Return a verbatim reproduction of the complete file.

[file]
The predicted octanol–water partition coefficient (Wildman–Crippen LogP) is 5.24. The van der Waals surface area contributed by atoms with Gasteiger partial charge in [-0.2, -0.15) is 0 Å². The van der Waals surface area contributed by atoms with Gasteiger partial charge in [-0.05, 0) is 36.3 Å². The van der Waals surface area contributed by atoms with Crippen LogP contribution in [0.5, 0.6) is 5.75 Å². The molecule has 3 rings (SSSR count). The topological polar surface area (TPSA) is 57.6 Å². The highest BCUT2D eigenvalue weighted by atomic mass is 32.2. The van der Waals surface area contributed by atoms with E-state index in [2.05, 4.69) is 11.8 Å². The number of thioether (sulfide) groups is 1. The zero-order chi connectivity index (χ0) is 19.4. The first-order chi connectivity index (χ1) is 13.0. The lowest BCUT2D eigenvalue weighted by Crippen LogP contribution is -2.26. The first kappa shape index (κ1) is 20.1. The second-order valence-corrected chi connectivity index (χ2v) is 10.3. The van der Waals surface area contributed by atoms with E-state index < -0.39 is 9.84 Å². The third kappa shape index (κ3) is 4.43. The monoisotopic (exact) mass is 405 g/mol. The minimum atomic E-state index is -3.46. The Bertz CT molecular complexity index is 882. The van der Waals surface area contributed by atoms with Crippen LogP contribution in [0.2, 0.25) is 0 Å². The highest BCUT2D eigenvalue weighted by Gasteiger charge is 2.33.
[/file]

The predicted octanol–water partition coefficient (Wildman–Crippen LogP) is 5.24. The van der Waals surface area contributed by atoms with Gasteiger partial charge in [-0.2, -0.15) is 0 Å². The van der Waals surface area contributed by atoms with Gasteiger partial charge in [-0.05, 0) is 36.3 Å². The van der Waals surface area contributed by atoms with Crippen LogP contribution in [0.5, 0.6) is 5.75 Å². The molecule has 3 rings (SSSR count). The topological polar surface area (TPSA) is 57.6 Å². The highest BCUT2D eigenvalue weighted by atomic mass is 32.2. The van der Waals surface area contributed by atoms with E-state index in [2.05, 4.69) is 11.8 Å². The number of thioether (sulfide) groups is 1. The zero-order chi connectivity index (χ0) is 19.4. The first-order chi connectivity index (χ1) is 13.0. The lowest BCUT2D eigenvalue weighted by Crippen LogP contribution is -2.26. The first kappa shape index (κ1) is 20.1. The second-order valence-corrected chi connectivity index (χ2v) is 10.3. The van der Waals surface area contributed by atoms with E-state index < -0.39 is 9.84 Å². The third kappa shape index (κ3) is 4.43. The monoisotopic (exact) mass is 405 g/mol. The minimum atomic E-state index is -3.46. The Bertz CT molecular complexity index is 882. The van der Waals surface area contributed by atoms with Crippen LogP contribution in [0.2, 0.25) is 0 Å². The highest BCUT2D eigenvalue weighted by Gasteiger charge is 2.33.